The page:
I have to write one of the following phrases into a formal correspondence (job application) in order to ask:

Because he has not replied yet to my confirmation mail that I have sent to him three days ago


Because he has not yet replied to my confirmation mail that I have sent to him three days ago

Which one should I use?

This is the contest :

I was not sure whether a final decision has been made regarding my application, because he has not replied yet to my confirmation mail that I have sent to him three days ago

  • Use had sent, since you are referencing a completed past action.
    – user3169
    Apr 29 '16 at 0:17

They both work in spoken English, but the second is more formal. I'm not sure why this is, but as a native speaker I can say that the second is more correct and that the first is awkward. Therefore, I would use the second.

This may not be relevant, but note that those are not complete sentences; they are dependent clauses. (They might have been part of sentences that you haven't included.)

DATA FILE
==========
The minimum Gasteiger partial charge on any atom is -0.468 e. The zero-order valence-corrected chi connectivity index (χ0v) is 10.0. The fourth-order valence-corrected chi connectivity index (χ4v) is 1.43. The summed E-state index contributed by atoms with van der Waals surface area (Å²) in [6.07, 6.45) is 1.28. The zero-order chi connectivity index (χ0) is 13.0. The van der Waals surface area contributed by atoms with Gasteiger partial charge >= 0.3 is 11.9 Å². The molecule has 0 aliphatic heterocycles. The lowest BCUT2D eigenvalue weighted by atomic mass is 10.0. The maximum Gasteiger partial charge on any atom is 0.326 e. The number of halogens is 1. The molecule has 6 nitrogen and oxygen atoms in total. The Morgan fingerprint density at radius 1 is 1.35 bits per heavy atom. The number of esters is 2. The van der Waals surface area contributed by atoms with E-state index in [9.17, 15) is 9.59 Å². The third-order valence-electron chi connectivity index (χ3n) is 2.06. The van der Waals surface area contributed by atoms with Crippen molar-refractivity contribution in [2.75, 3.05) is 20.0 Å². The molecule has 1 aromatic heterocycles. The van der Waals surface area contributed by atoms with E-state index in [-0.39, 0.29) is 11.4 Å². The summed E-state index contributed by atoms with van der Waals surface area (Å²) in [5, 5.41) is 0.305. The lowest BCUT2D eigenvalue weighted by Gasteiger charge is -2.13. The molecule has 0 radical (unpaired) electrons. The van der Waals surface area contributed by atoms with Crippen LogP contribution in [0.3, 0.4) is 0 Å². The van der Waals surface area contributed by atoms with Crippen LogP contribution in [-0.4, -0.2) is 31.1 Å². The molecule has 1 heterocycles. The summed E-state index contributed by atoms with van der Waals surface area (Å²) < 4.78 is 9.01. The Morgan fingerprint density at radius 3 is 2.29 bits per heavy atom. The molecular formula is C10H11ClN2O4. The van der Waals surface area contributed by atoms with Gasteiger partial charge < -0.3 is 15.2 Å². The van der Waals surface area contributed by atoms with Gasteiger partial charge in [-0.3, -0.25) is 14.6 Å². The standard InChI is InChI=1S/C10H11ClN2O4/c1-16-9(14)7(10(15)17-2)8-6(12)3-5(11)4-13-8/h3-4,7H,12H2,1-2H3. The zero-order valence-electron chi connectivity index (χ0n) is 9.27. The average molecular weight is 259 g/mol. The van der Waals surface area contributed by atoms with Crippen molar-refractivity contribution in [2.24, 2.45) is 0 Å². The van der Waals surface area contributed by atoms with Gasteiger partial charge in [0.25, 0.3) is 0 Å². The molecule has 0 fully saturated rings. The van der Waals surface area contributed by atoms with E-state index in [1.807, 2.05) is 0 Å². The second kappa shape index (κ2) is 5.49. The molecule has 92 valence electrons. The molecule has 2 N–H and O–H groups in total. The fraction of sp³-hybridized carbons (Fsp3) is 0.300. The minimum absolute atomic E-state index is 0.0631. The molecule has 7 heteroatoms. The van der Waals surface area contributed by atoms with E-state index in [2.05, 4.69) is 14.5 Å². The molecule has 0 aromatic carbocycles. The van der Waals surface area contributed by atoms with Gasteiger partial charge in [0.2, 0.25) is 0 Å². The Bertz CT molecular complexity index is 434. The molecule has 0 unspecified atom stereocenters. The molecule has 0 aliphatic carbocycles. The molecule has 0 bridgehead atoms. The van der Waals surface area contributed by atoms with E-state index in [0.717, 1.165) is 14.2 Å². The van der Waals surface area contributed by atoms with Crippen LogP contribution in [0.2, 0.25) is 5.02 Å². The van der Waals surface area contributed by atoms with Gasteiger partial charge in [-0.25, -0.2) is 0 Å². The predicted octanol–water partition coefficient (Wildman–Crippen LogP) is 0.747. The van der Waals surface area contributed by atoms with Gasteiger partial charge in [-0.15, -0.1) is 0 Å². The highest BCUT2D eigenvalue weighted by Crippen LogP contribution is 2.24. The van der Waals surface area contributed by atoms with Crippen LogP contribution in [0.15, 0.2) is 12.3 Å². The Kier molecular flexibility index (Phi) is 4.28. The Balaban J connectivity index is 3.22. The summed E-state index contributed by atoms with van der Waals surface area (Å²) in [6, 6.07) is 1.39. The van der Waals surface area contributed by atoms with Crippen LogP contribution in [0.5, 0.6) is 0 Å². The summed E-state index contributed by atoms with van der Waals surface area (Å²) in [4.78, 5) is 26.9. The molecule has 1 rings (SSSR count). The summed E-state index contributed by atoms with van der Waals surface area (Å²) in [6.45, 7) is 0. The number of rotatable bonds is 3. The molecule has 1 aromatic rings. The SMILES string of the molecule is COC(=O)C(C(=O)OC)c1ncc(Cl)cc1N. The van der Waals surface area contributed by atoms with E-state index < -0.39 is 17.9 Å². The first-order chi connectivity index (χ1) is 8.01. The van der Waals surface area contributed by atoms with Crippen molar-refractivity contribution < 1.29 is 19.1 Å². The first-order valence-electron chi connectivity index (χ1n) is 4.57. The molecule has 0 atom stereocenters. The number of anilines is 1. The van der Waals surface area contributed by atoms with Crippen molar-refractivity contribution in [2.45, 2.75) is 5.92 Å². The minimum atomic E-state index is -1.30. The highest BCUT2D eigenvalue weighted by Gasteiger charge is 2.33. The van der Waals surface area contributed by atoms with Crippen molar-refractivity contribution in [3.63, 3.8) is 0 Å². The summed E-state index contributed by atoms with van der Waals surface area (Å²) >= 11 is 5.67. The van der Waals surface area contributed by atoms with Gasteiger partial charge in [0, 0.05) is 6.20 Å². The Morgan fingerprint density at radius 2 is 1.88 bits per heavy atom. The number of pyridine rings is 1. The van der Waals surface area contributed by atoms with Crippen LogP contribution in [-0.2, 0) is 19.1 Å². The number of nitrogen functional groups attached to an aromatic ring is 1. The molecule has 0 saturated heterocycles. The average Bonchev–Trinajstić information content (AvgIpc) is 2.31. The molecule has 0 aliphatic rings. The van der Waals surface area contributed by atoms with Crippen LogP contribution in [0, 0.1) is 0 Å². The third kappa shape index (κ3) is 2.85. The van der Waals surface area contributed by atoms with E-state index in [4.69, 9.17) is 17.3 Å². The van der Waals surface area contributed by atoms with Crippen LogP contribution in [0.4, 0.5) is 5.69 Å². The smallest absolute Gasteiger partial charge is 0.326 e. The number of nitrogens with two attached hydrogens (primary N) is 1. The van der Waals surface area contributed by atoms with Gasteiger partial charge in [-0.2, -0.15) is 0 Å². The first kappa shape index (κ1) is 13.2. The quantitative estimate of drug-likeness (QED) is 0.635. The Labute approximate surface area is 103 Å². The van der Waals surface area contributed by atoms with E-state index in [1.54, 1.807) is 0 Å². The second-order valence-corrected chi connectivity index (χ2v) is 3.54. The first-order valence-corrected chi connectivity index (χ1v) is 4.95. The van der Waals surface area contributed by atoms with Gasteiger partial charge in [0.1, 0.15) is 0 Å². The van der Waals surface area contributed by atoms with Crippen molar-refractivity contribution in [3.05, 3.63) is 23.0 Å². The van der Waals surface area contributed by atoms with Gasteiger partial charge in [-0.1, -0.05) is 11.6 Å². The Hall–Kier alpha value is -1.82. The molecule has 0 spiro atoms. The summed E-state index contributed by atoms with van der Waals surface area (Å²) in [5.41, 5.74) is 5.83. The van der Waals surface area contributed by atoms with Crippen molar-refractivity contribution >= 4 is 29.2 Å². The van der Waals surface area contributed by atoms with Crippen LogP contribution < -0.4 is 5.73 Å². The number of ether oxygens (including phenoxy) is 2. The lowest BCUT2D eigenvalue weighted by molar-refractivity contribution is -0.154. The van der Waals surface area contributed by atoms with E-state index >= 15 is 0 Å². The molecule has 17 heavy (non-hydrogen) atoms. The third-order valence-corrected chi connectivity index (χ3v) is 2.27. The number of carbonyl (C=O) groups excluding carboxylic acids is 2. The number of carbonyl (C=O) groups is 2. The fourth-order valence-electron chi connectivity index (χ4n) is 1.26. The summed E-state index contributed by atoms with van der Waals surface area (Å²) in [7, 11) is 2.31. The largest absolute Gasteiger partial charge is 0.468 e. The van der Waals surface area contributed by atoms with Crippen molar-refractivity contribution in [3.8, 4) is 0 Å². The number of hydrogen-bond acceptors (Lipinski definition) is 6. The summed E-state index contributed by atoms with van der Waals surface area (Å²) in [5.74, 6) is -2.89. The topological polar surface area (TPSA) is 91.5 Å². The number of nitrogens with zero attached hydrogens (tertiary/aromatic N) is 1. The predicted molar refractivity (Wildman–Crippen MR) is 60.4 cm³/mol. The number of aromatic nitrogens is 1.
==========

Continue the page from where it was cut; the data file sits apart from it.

It can't be said which one is absolutely better. It is very important on what you want to emphasis and how you want to express it. I give you an example to show you that in this case the second one works better. Few days ago, I was designing a web page for a software application in which I needed to show the user the following sentence:

It seems that the Fractal Accounting server address has not yet been added to your IE's "Trusted Zone."

Now, you tell me: How can you re-write this sentence in the first form? I mean, where do you put "yet" in a way that reading the sentence would be as smooth as it is now?

In your example, on the other hand, the two expressions give two (slightly) different impressions: "he has not replied yet" means "I still hope that he would reply, because (for example) he is a little busy but will eventually reply, as he always do" while, on the other hand, "he has not yet replied" means something like "I expected a quicker response from him and there are other things that I should do after his replying, but he has not even replied."

In fact, in the first form you emphasize on the time of replying, while in the second form your emphasis is on the "replying" itself.

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